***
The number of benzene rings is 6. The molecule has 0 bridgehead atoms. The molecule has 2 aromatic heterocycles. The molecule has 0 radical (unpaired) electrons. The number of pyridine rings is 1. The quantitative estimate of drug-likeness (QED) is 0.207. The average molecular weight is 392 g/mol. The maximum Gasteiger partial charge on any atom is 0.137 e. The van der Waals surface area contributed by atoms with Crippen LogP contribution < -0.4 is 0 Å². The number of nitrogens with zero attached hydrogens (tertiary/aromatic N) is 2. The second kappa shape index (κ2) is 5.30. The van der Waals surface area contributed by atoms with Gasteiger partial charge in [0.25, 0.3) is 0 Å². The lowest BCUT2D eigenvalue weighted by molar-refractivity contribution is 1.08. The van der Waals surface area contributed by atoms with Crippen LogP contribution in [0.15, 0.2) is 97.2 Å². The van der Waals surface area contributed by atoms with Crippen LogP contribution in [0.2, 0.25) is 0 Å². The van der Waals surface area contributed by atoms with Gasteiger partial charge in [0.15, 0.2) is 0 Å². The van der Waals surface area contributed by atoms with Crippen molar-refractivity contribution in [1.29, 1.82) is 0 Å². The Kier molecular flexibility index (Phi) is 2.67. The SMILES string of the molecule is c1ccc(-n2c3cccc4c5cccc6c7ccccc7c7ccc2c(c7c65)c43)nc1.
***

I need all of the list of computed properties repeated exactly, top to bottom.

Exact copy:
The number of benzene rings is 6. The molecule has 0 bridgehead atoms. The molecule has 2 aromatic heterocycles. The molecule has 0 radical (unpaired) electrons. The number of pyridine rings is 1. The quantitative estimate of drug-likeness (QED) is 0.207. The average molecular weight is 392 g/mol. The maximum Gasteiger partial charge on any atom is 0.137 e. The van der Waals surface area contributed by atoms with Crippen LogP contribution < -0.4 is 0 Å². The number of nitrogens with zero attached hydrogens (tertiary/aromatic N) is 2. The second kappa shape index (κ2) is 5.30. The van der Waals surface area contributed by atoms with Gasteiger partial charge in [0.25, 0.3) is 0 Å². The lowest BCUT2D eigenvalue weighted by molar-refractivity contribution is 1.08. The van der Waals surface area contributed by atoms with Crippen LogP contribution in [0.15, 0.2) is 97.2 Å². The van der Waals surface area contributed by atoms with Crippen LogP contribution in [0.2, 0.25) is 0 Å². The van der Waals surface area contributed by atoms with Gasteiger partial charge in [0.15, 0.2) is 0 Å². The van der Waals surface area contributed by atoms with Crippen molar-refractivity contribution in [1.29, 1.82) is 0 Å². The Kier molecular flexibility index (Phi) is 2.67. The SMILES string of the molecule is c1ccc(-n2c3cccc4c5cccc6c7ccccc7c7ccc2c(c7c65)c43)nc1.